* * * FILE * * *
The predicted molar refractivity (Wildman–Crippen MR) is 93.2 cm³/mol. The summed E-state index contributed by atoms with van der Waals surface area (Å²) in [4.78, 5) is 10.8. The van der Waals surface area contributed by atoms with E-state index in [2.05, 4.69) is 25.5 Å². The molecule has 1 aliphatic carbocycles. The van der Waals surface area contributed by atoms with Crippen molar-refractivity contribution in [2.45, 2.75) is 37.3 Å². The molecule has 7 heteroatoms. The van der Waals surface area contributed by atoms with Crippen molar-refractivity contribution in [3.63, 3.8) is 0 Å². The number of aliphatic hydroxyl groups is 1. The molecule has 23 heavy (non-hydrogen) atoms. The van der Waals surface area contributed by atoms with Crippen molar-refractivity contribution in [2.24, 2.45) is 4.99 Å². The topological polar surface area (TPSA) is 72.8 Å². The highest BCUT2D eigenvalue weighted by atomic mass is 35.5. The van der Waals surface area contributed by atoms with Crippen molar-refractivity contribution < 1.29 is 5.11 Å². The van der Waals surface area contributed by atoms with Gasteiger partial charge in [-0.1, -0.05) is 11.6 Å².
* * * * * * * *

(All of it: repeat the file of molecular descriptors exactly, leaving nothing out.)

The predicted molar refractivity (Wildman–Crippen MR) is 93.2 cm³/mol. The summed E-state index contributed by atoms with van der Waals surface area (Å²) in [4.78, 5) is 10.8. The van der Waals surface area contributed by atoms with E-state index in [2.05, 4.69) is 25.5 Å². The molecule has 1 aliphatic carbocycles. The van der Waals surface area contributed by atoms with Crippen molar-refractivity contribution in [2.45, 2.75) is 37.3 Å². The molecule has 7 heteroatoms. The van der Waals surface area contributed by atoms with Crippen molar-refractivity contribution in [3.63, 3.8) is 0 Å². The number of aliphatic hydroxyl groups is 1. The molecule has 23 heavy (non-hydrogen) atoms. The van der Waals surface area contributed by atoms with Crippen molar-refractivity contribution in [2.24, 2.45) is 4.99 Å². The topological polar surface area (TPSA) is 72.8 Å². The highest BCUT2D eigenvalue weighted by atomic mass is 35.5. The van der Waals surface area contributed by atoms with Crippen molar-refractivity contribution < 1.29 is 5.11 Å². The van der Waals surface area contributed by atoms with Gasteiger partial charge in [-0.1, -0.05) is 11.6 Å².